Development in Gainesville threatens the future of its live oak population.
About 20 minutes north of Gainesville in an open field in Alachua stands the Cellon Oak, the largest live oak in Florida. The tree, nicknamed Atticus, with a massive 85-foot trunk and a canopy that sprawls 160 feet across the sky, is estimated to be anywhere between 300 and 500 years old.
Quercus virginiana, commonly known as live oaks, are Gainesville icons. The evergreen tree’s large, Spanish-moss-adorned branches swoop down to the ground in a phenomenon known as “decumbent branching.”
Live oaks were once scattered across the city. But as the savanna, the tree’s natural habitat, is increasingly transformed into paved parking lots or plots destined to become apartments, the typically resilient trees have come under threat, said UF botanist Francis Putz.
In 2003, Putz conducted a study that found that 90 percent of live oaks in Gainesville’s suburban areas weren’t getting enough sunlight due to overcrowding by taller trees, namely the sweet gum, magnolia and, laurel oak that don’t need as much space to establish a root structure. Three years later, Putz and graduate student Tova Spector found that a similar phenomenon was occurring in the county’s rural areas. The establishment of pine plantations had decreased the open savanna cover from 70 percent to less than 30.
Putz’s research led him to conclude that encroaching trees were in danger of destroying more than half of Gainesville’s live oaks in a process that could take anywhere from 10 to 30 years. 12 years later, Putz believes nearly 97 percent of the county’s savanna has been lost, taking many live oaks with it.
“[Live oaks have] to be the right tree in the right place, and you have to make room for them,” Putz said. “But a lot of developers are unwilling to make room for them.”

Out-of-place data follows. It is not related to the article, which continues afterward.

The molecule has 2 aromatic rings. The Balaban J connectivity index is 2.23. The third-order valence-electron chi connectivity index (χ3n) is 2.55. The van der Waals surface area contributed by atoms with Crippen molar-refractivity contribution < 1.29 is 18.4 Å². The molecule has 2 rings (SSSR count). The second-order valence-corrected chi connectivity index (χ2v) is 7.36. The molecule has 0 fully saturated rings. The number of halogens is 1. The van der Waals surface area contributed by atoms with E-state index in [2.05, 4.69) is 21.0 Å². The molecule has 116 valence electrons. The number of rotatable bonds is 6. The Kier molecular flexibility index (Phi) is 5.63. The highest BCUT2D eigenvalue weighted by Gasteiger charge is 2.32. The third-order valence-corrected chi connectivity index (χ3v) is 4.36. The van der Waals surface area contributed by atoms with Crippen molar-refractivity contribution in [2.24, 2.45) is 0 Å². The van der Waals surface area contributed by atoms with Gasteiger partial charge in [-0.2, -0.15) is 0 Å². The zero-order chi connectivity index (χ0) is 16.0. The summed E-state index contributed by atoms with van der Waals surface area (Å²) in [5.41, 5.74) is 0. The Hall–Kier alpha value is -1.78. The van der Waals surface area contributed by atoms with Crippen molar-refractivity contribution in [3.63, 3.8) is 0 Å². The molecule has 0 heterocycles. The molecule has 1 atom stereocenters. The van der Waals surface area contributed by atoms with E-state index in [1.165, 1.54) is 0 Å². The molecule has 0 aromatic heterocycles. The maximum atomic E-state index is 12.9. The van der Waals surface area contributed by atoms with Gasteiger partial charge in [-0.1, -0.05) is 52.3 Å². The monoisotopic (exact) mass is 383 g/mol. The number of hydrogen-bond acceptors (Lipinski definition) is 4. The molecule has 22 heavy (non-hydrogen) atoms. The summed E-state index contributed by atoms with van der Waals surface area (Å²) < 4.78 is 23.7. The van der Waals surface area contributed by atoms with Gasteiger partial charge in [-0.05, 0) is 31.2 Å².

One big tree is worth how many small trees? You take down one big tree and you plant ten, twenty or one hundred small trees, but they hardly make up for it.
Live oaks can live to be centuries old, so while the population isn’t in imminent danger, the practices that hurt trees now could cause their disappearance in the future. Putz found that a combination of heavy rainfall, an increased use of lawn fertilizers, a decrease in fire suppression and, of course, a warming climate, give tall, fast-growing tree species an ecological edge.
For example, laurel oaks compete with (and tend to beat out) nearby live oaks for the resources necessary for healthy development, like water, soil nutrients and sunlight. Where live oaks grow horizontally, laurel oaks grow vertically,
forming a dense canopy above the former tree that blocks sunlight. Laurel oaks also tend to live less than a century and aren’t as hurricane resistant as the sturdy live oaks.
Gainesville offers several resources in order give heritage trees a fighting chance. In 2013, the city commission approved a tree ordinance to protect 25 heritage tree species, including live oaks and longleaf pines, whose population has also rapidly declined in the industrial age.
Developers desiring to take down regulated trees on commercial property are required to pay a mitigation fee. This fee is put toward a tree fund that the city uses to plant new trees in the community. Homeowners who take down a protected tree located on their property have to plant trees to make up for it.
“If a tree needs to be removed, the tree is mitigated for,” said Matthew Mears, the city arborist. “It’s not just gone forever.”
Putz said that though these efforts are great, the city and developers often plant live oaks “in places where they can’t do live oak things,” like extend their roots 100 feet into the ground and grow big, branching canopies.
“One big tree is worth how many small trees?” Putz said. “You take down one big tree and you plant ten, twenty or one hundred small trees, but they hardly make up for it.”
The city commission has also developed an Urban Forestry Management Plan, a community-driven effort to improve the local forestry and landscape. The plan hopes to identify challenges to the ecosystem, such as hurricanes and laurel oak encroachment, combat them and find ways to diversify the city’s urban forestry.
In addition to the ordinance and its conservation projects, the city also holds monthly public meetings on the issues faced by trees in Gainesville. Mears and Putz both said the best thing individual citizens can do is let the city know you care about trees. •